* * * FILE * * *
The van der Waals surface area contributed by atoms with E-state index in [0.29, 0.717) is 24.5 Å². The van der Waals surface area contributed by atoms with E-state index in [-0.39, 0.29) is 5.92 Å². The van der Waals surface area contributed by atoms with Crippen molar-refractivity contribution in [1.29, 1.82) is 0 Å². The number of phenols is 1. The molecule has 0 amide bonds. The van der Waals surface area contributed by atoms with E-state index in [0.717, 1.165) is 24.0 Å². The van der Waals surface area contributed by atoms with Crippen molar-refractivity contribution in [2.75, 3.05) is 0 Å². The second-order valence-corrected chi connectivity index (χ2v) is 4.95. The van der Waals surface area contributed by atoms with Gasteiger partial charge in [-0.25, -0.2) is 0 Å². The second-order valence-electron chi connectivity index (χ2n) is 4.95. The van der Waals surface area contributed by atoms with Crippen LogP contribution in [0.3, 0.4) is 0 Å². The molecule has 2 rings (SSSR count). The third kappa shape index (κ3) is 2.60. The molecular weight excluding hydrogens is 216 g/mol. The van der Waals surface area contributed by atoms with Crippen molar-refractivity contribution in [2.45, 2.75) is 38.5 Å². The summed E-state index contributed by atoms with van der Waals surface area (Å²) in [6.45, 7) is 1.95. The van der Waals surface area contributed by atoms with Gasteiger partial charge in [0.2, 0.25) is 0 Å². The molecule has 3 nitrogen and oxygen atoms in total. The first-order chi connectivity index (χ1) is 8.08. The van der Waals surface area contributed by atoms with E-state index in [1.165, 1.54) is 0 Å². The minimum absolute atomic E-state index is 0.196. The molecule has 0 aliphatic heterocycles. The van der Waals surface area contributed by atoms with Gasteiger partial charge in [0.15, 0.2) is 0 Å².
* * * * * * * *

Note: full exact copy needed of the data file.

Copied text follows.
The van der Waals surface area contributed by atoms with E-state index in [0.29, 0.717) is 24.5 Å². The van der Waals surface area contributed by atoms with E-state index in [-0.39, 0.29) is 5.92 Å². The van der Waals surface area contributed by atoms with Crippen molar-refractivity contribution in [1.29, 1.82) is 0 Å². The number of phenols is 1. The molecule has 0 amide bonds. The van der Waals surface area contributed by atoms with E-state index in [0.717, 1.165) is 24.0 Å². The van der Waals surface area contributed by atoms with Crippen molar-refractivity contribution in [2.75, 3.05) is 0 Å². The second-order valence-corrected chi connectivity index (χ2v) is 4.95. The van der Waals surface area contributed by atoms with Gasteiger partial charge in [-0.25, -0.2) is 0 Å². The second-order valence-electron chi connectivity index (χ2n) is 4.95. The van der Waals surface area contributed by atoms with Crippen LogP contribution in [0.3, 0.4) is 0 Å². The molecule has 2 rings (SSSR count). The third kappa shape index (κ3) is 2.60. The molecular weight excluding hydrogens is 216 g/mol. The van der Waals surface area contributed by atoms with Crippen molar-refractivity contribution in [2.45, 2.75) is 38.5 Å². The summed E-state index contributed by atoms with van der Waals surface area (Å²) in [6.45, 7) is 1.95. The van der Waals surface area contributed by atoms with Gasteiger partial charge in [0.2, 0.25) is 0 Å². The molecule has 3 nitrogen and oxygen atoms in total. The first-order chi connectivity index (χ1) is 8.08. The van der Waals surface area contributed by atoms with E-state index in [1.165, 1.54) is 0 Å². The minimum absolute atomic E-state index is 0.196. The molecule has 0 aliphatic heterocycles. The van der Waals surface area contributed by atoms with Gasteiger partial charge in [0.15, 0.2) is 0 Å².